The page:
Litig8: Contracts: Risks associated with electronic contract formation

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Each month as a part of Mills Oakley’s Litig8, we bring to you snapshots of eight key cases, legislative changes or other legal events. The summaries are not comprehensive and do not constitute legal advice. You should seek professional advice before taking any action based on the content of this email.

Part 5 of the May edition of Litig8

The decision of Williams Group Australia Pty Ltd v Crocker [2015] NSWSC 1907 highlights issues that can arise with electronic contract formation.

Williams Group Australia Pty Ltd (Creditor), brought proceedings against IDH Modular Pty Ltd (Debtor) and its three directors, Mr Brooks, Mr Walsh and Mr Crocker, seeking among other things, the enforcement of a principal debt pursuant to a commercial credit application and a deed of guarantee and indemnity (Contract Documents).

During the course of the proceedings, a liquidator was appointed to the Debtor, and the Creditor subsequently sought summary judgment against all three directors of the Debtor pursuant to the guarantee.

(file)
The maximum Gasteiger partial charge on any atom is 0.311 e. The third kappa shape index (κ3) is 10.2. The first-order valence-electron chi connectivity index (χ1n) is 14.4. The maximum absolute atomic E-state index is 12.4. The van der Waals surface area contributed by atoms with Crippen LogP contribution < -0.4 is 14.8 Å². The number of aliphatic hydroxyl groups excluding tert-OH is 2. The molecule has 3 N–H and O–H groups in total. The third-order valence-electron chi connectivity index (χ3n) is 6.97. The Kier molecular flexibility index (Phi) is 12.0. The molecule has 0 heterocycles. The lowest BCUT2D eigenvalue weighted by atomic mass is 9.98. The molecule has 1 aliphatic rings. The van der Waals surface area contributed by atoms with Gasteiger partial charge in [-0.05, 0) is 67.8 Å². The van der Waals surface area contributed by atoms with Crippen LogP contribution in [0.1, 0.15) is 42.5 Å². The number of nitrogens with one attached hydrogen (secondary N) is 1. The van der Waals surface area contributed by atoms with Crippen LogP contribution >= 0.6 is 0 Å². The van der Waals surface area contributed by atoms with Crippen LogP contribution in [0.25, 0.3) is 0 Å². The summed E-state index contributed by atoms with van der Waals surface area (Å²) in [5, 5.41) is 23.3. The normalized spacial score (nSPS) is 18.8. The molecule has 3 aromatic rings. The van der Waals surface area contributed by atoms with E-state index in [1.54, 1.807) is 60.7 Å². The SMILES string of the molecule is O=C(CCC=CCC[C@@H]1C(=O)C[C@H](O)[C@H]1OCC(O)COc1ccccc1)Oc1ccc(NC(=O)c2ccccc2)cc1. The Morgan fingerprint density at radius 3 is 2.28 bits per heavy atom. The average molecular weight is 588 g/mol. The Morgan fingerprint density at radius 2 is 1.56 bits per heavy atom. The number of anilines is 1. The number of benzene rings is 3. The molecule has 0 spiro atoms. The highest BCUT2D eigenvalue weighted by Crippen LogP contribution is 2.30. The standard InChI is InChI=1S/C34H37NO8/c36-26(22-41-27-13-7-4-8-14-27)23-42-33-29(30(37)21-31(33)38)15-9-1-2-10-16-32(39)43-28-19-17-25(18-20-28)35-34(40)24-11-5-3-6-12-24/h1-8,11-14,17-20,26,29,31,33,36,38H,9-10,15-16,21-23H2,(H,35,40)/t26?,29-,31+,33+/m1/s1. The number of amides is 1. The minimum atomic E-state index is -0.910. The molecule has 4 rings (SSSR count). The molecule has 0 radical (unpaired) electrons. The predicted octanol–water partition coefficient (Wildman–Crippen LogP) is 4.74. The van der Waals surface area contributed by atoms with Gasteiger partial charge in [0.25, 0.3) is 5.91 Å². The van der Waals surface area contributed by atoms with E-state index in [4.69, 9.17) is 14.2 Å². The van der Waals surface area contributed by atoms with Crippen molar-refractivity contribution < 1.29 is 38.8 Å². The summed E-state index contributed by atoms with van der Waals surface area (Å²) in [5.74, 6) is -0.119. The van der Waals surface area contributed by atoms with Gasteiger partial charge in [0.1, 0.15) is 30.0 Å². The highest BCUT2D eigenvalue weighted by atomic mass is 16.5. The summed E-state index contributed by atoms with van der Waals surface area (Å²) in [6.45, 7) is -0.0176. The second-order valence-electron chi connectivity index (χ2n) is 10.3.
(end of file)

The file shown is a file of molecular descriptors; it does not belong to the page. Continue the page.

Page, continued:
The Creditor was successful in obtaining summary judgment against both Mr Brooks and Mr Walsh, however, failed against Mr Crocker in circumstances whereby Mr Crocker’s signature had been electronically affixed to the Contract Documents without his knowledge, or authority.

Notably, prior to the execution of the Contract Documents, Mr Brooks had set up an electronic signing system so that each of the directors of the Debtor had the ability to sign documents electronically when it was not convenient for them to sign in person.  Naturally, by doing so, Mr Brooks had knowledge of, and access to, Mr Crocker’s user name and password.  Mr Crocker did not change his password at any time.  Mr Brooks’ knowledge of same provided him with an ability to upload Mr Crocker’s electronic signature to any document.

Justice McCallum held that, for various factual reasons, the claims brought by the Creditor must fail, and that Mr Crocker’s failure to change his password was not sufficient to establish an authority, either actual or ostensible, for another director or employee of the Debtor to place Mr Crocker’s signature on any document, in particular the guarantee in that case.  There was no intention by him to be bound by that guarantee.

The commercial risks associated with electronic signatures and the potential exposure to liability in circumstances where an electronic signature, uploaded and applied to a document by a third party, may bind that party to an agreement are exposed by this decision.  Clear systems need to be put in place regarding the use of such signature, and the circumstances in which they may be used by others ought be limited and carefully managed.

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